Home / Tech News / Featured Tech Reviews / QNAP TS-1677X-16G 16-Bay NAS Review

QNAP TS-1677X-16G 16-Bay NAS Review

QNAP is producing some seriously well featured NAS units of late and the TS-1677X continues this trend. Not only do you get sixteen external drive bays, there’s also an AMD Ryzen 7 1700 CPU, 16GB of DDR4 memory (expandable to 64GB), dual 10GbE NICs, two PCIe Gen.3 slots (one x8 the other x4), one PCIe Gen.2 x4 slot and last but by no means least, four Gigabit Ethernet ports.

The three PCIe ports give the TS-1677X a good deal of expandability and a good degree of future proofing. They support 10/40 GbE networking adapters, PCIe NVMe SSD and USB 3.1 expansion cards. The x8 PCIe slot even supports dedicated graphics cards, with a full compatibility list on QNAP’s website. To this end the TS-1677X is powered by a 550W PSU. One word of caution though, you will need to take care choosing cards for the pair of x4 slots as there is only around 156mm of clearance because of the proximity of the CPU cooling shroud.

Any NAS is only as good as its operating software and the TS-1677X uses one of the best ones around, QNAP’s QTS. It’s a quick and easy to install OS with a graphically rich interface which is useful for first time users to navigate around the software – but for the more advanced users, delving beneath the surface reveals a whole host of features including a couple of important ones for data heavy environments; network traffic distribution and tiered storage.

As the TS-1677X has two 10GbE and four 1GbE NICs (plus any additional add-in cards) it can be set up so applications can use dedicated NICs to help alleviate any network traffic distribution problems. Setting up and managing these network connections can be done via the Network & Virtual Switch app which can be downloaded from the QTS App Center.

Using QNAP’s powerful Qtier technology you can set up SSD caching and auto-tiering, so storage can be optimised according to how it’s being stored and used. Qtier 2.0 analyses I/O read and writes of any storage pools to determine the best course of action; the most active “hot” data is moved to faster performing drives, while the less active “cold” data is migrated to slower but higher capacity drives.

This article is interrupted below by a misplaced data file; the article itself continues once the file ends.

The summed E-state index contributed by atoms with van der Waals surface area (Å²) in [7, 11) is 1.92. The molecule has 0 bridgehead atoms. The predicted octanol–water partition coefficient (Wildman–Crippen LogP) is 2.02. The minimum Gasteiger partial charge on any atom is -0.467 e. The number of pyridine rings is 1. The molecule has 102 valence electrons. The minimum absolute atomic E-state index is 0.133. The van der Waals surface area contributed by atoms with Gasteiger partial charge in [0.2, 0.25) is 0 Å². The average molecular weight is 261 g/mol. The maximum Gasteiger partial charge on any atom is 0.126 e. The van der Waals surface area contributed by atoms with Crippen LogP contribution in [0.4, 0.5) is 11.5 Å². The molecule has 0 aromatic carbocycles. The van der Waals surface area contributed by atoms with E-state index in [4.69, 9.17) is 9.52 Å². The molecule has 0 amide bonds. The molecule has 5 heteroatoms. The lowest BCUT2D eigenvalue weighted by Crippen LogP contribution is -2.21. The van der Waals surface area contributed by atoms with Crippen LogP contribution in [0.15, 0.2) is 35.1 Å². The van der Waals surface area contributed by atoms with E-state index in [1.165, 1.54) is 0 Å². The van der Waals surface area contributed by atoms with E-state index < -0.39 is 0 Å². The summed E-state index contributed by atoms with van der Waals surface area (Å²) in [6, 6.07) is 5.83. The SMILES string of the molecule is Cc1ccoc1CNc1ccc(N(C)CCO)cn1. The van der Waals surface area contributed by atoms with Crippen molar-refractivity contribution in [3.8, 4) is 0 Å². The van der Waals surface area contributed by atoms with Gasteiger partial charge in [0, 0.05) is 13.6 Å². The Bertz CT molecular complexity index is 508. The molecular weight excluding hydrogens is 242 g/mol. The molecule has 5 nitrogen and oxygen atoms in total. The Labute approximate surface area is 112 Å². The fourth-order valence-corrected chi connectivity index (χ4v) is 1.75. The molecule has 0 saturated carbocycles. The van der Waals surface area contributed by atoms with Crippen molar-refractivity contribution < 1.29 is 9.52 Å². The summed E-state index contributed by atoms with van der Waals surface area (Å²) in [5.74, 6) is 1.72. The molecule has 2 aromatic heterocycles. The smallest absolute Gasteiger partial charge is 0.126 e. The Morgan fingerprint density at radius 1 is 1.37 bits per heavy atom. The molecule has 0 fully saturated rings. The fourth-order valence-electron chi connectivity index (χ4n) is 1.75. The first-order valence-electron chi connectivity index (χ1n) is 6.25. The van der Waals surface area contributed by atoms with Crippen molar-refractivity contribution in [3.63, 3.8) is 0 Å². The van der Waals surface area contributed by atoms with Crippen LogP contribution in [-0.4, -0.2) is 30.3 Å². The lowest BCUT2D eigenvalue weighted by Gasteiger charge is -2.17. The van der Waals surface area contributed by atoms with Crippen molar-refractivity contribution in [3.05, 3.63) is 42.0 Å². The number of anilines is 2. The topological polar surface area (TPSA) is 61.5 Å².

Should you start to run out of storage space with the base unit, worry not as the TS-1677X supports a range of QNAP's expansion enclosures. The UX-500P (5-bay) and the UX-800P (8-bay) units feature hot-swappable bays and connect to the TS-1677X via one of the rear USB 3.0 ports. The TR-004 is a 4-bay unit which connects via a USB 3.0 Type-C port. Finally there is the REXP-1000 PRO. Things get a little more complicated with the 10-bay REXP-1000 Pro as it uses a SAS interface so you will need a 12 Gb/s SAS expansion card in the TS-1677X to be able to connect to it.

We found QNAP's TS-1677X-16G on Span.com for £2,791.20 HERE

Pros

  • AMD Ryzen CPU.
  • Huge storage capacity.
  • Impressive list of hardware features.
  • Integrated dual 10GbE
  • QTS software.
  • Expandability.

Cons

  • Need to take note of the space restriction for the two x4 PCIe slots.
  • No M.2 SSD slots on motherboard.

KitGuru says: QNAP keeps producing stunning NAS units for business and the TS-1677X is no exception. It offers huge capacity support, plenty of future proofing and integrated dual 10GbE for faster networking.

Become a Patron!

Rating: 9.0.

Check Also

Seasonic Vertex SAKURA – Limited Edition 1000W Review

It's a limited edition PSU finished in pink and covered with cherry blossoms